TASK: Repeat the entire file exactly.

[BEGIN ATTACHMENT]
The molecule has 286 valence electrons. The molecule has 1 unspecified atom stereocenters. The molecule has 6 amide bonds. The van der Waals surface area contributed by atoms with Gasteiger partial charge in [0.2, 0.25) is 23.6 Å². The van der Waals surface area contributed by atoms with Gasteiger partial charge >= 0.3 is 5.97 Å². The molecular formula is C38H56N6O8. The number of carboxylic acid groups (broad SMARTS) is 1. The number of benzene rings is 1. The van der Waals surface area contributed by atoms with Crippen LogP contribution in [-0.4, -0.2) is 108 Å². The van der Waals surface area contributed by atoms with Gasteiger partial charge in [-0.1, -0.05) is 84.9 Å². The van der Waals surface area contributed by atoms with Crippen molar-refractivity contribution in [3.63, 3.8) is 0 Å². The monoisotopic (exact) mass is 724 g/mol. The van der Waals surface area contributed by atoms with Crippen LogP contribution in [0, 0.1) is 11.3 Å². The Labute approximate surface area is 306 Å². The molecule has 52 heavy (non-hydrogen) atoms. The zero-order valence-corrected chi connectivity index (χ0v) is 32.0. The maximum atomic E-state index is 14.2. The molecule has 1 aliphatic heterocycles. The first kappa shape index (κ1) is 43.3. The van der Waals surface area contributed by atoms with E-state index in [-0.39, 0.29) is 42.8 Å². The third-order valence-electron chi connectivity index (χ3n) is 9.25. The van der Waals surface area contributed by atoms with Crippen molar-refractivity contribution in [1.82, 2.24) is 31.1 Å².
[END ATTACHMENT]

The molecule has 286 valence electrons. The molecule has 1 unspecified atom stereocenters. The molecule has 6 amide bonds. The van der Waals surface area contributed by atoms with Gasteiger partial charge in [0.2, 0.25) is 23.6 Å². The van der Waals surface area contributed by atoms with Gasteiger partial charge >= 0.3 is 5.97 Å². The molecular formula is C38H56N6O8. The number of carboxylic acid groups (broad SMARTS) is 1. The number of benzene rings is 1. The van der Waals surface area contributed by atoms with Crippen LogP contribution in [-0.4, -0.2) is 108 Å². The van der Waals surface area contributed by atoms with Gasteiger partial charge in [-0.1, -0.05) is 84.9 Å². The van der Waals surface area contributed by atoms with Crippen molar-refractivity contribution in [3.63, 3.8) is 0 Å². The monoisotopic (exact) mass is 724 g/mol. The van der Waals surface area contributed by atoms with Crippen LogP contribution in [0, 0.1) is 11.3 Å². The Labute approximate surface area is 306 Å². The molecule has 52 heavy (non-hydrogen) atoms. The zero-order valence-corrected chi connectivity index (χ0v) is 32.0. The maximum atomic E-state index is 14.2. The molecule has 1 aliphatic heterocycles. The first kappa shape index (κ1) is 43.3. The van der Waals surface area contributed by atoms with E-state index in [-0.39, 0.29) is 42.8 Å². The third-order valence-electron chi connectivity index (χ3n) is 9.25. The van der Waals surface area contributed by atoms with Crippen molar-refractivity contribution in [1.82, 2.24) is 31.1 Å².